uWSGI vs Gunicorn
Gunicorn isn’t just “trendy” it actually works really well, in some cases (like mine) works much better than uWSGI. (also it seems that uwsgi is now becoming trendy, so am I just a hipster for switching to the uncool option :P)
I have always been a big fan of the uWSGI project. It has always been my number one choice of deployment of python web apps, running behind nginx as a reverse proxy. I have always checked to see if there is anything better out there and have always decided to stick to uWSGI. Data like [Nicholas 2010] [Kgriffs 2012] [DCramer 2013] made it easy for me to stick to my uWSGI choice and make my argument for uWSGI over the more “trendy” gunicorn [DCramer 2013].
I have bumped into / used a couple of alternatives namely phusion passenger (on dreamhost) and “The Green Unicorn”gunicorn (on heroku) which worked well for those use cases. I was always under impressed with the way phusion worked, so it was never a tool I considered deploying.
I had bumped into a bug with uWSGI that seems to be a tricky one to solve. The bug is related to the use of ZeroMQ in a wsgi app. To not sidetrack and get into the gory details of the bug, uWSGI and ZeroMQ use low level socket apis that seem to conflict (when using socket polling). Using one uWSGI worker seemed to mitigate the issue (lazy loading didn’t), but I needed a permanent solution. The use of a single wsgi worker meant that my previous argument that uwsgi is faster/better is out of the door, so I decided to give gunicorn a whirl.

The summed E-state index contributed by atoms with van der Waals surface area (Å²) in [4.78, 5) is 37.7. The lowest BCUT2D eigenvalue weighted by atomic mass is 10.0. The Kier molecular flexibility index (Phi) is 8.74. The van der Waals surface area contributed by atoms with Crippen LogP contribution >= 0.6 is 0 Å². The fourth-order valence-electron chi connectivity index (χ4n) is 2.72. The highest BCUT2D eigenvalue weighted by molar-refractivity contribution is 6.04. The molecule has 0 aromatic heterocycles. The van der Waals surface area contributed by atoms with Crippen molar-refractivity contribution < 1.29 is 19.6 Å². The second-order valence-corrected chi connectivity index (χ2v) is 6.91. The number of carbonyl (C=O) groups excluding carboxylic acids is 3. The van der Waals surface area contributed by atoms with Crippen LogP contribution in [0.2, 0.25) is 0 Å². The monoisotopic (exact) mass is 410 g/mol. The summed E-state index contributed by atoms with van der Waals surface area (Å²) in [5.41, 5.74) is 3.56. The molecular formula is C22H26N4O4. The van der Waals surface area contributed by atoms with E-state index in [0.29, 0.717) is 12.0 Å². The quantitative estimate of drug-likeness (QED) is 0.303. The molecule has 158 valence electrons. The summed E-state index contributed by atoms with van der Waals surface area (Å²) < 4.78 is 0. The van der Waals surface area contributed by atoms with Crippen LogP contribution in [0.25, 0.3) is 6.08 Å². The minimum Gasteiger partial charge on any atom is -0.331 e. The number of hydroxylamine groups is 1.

With regards to deployment, uWSGI is a dream! usually you install the uWSGI package and the uwsgi-python plugin and you are all set. With gunicorn it is not that easy. Because gunicorn does not have a feature yet to use an app inside a Virtualenv, you can’t really (in a clean setup) use Gunicorn installed globally from your package manager, instead you have to install it inside your virtualenv. Because of this, you will need to either write your own init.d (or compatible) script, or use a process manager (my current choice is supervisor, but keeping a close eye on gaffer). I decided to use supervisor and it wasn’t too much of a hastle to get a clean deployment out of gunicorn. Creating a salt state (sls) to allow the choice between uwsgi sls vs gunicorn sls was really easy. In terms of packages installed, instead of installing the uwsgi package (and daemon), installed gunicorn with pip and the supervisor package (and daemon) so conceptually two things but not really much more.
Note: having a process manager instead of a simple init script system (like what uwsgi allows for and provides) seems like a disadvantage and is definitely something the gunicorn guys probably want to fix (they have a broken init script system as mentioned earlier) but I am starting to think its a good thing. The process manager can restart the web app if it gets wonky. We have a new app that seems to just die under uwsgi, so gunicorn (or even uwsgi) running under supervisord would help mitigate that until we solve that problem.
Well gunicorn solved my zeromq compatibility problem and I am able to run the server with many workers. So far its working very well and I am starting to let go of my obsession with uWSGI.
Companies like heroku still recommend using gunicorn in their docs, Instagram uses (old blog post) gunicorn to serve requests. So it clearly can handle load.
Recently found out about waitress from the pyramid project. I used to be a big fan of pyramid back when it was still called pylons, I definitely considered myself a pylons guru; since its move to pyramids I have not used it at all. Will definitely check out waitress and compare it to gunicorn.
TLDR; Gunicorn isn’t just “trendy” it actually works really well, in some cases (like mine) works much better than uWSGI. (also it seems that uwsgi is now becoming trendy, so am I just a hipster for switching to the uncool option :P) History I have always been a big fan of the uWSGI project. It has…